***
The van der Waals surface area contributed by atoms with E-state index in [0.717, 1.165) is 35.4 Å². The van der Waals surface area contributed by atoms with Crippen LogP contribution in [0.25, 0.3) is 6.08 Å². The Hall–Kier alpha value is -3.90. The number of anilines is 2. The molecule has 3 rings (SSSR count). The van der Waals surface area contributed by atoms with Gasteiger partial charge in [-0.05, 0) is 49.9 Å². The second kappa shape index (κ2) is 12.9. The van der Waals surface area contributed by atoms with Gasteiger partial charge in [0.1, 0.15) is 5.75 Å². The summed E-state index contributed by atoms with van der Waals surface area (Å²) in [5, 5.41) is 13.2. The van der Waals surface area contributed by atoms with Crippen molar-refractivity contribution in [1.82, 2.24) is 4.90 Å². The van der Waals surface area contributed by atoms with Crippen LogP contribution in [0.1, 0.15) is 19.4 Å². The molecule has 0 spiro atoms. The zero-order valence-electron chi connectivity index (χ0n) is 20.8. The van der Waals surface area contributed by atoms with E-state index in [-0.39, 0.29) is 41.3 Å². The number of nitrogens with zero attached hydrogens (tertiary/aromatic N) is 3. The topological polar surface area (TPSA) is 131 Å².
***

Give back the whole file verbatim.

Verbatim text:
The van der Waals surface area contributed by atoms with E-state index in [0.717, 1.165) is 35.4 Å². The van der Waals surface area contributed by atoms with Crippen LogP contribution in [0.25, 0.3) is 6.08 Å². The Hall–Kier alpha value is -3.90. The number of anilines is 2. The molecule has 3 rings (SSSR count). The van der Waals surface area contributed by atoms with Gasteiger partial charge in [-0.05, 0) is 49.9 Å². The second kappa shape index (κ2) is 12.9. The van der Waals surface area contributed by atoms with Gasteiger partial charge in [0.1, 0.15) is 5.75 Å². The summed E-state index contributed by atoms with van der Waals surface area (Å²) in [5, 5.41) is 13.2. The van der Waals surface area contributed by atoms with Crippen molar-refractivity contribution in [1.82, 2.24) is 4.90 Å². The van der Waals surface area contributed by atoms with Crippen LogP contribution in [0.1, 0.15) is 19.4 Å². The molecule has 0 spiro atoms. The zero-order valence-electron chi connectivity index (χ0n) is 20.8. The van der Waals surface area contributed by atoms with E-state index in [-0.39, 0.29) is 41.3 Å². The number of nitrogens with zero attached hydrogens (tertiary/aromatic N) is 3. The topological polar surface area (TPSA) is 131 Å².